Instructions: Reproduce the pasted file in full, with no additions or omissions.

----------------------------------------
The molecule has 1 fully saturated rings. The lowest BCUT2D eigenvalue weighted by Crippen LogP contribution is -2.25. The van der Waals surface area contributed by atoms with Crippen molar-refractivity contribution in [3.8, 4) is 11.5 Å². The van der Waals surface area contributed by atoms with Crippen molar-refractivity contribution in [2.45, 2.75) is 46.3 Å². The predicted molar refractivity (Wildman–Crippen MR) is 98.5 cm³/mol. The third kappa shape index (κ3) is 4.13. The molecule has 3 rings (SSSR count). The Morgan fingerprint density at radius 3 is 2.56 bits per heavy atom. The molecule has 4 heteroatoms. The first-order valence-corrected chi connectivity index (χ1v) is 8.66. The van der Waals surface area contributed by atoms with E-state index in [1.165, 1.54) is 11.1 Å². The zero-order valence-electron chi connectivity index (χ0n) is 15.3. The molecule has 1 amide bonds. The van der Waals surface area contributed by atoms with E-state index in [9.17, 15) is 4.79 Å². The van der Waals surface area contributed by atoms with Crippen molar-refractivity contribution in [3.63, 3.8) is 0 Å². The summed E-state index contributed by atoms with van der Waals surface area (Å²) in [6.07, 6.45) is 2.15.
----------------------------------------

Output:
The molecule has 1 fully saturated rings. The lowest BCUT2D eigenvalue weighted by Crippen LogP contribution is -2.25. The van der Waals surface area contributed by atoms with Crippen molar-refractivity contribution in [3.8, 4) is 11.5 Å². The van der Waals surface area contributed by atoms with Crippen molar-refractivity contribution in [2.45, 2.75) is 46.3 Å². The predicted molar refractivity (Wildman–Crippen MR) is 98.5 cm³/mol. The third kappa shape index (κ3) is 4.13. The molecule has 3 rings (SSSR count). The Morgan fingerprint density at radius 3 is 2.56 bits per heavy atom. The molecule has 4 heteroatoms. The first-order valence-corrected chi connectivity index (χ1v) is 8.66. The van der Waals surface area contributed by atoms with E-state index in [1.165, 1.54) is 11.1 Å². The zero-order valence-electron chi connectivity index (χ0n) is 15.3. The molecule has 1 amide bonds. The van der Waals surface area contributed by atoms with E-state index in [9.17, 15) is 4.79 Å². The van der Waals surface area contributed by atoms with Crippen molar-refractivity contribution in [3.63, 3.8) is 0 Å². The summed E-state index contributed by atoms with van der Waals surface area (Å²) in [6.07, 6.45) is 2.15.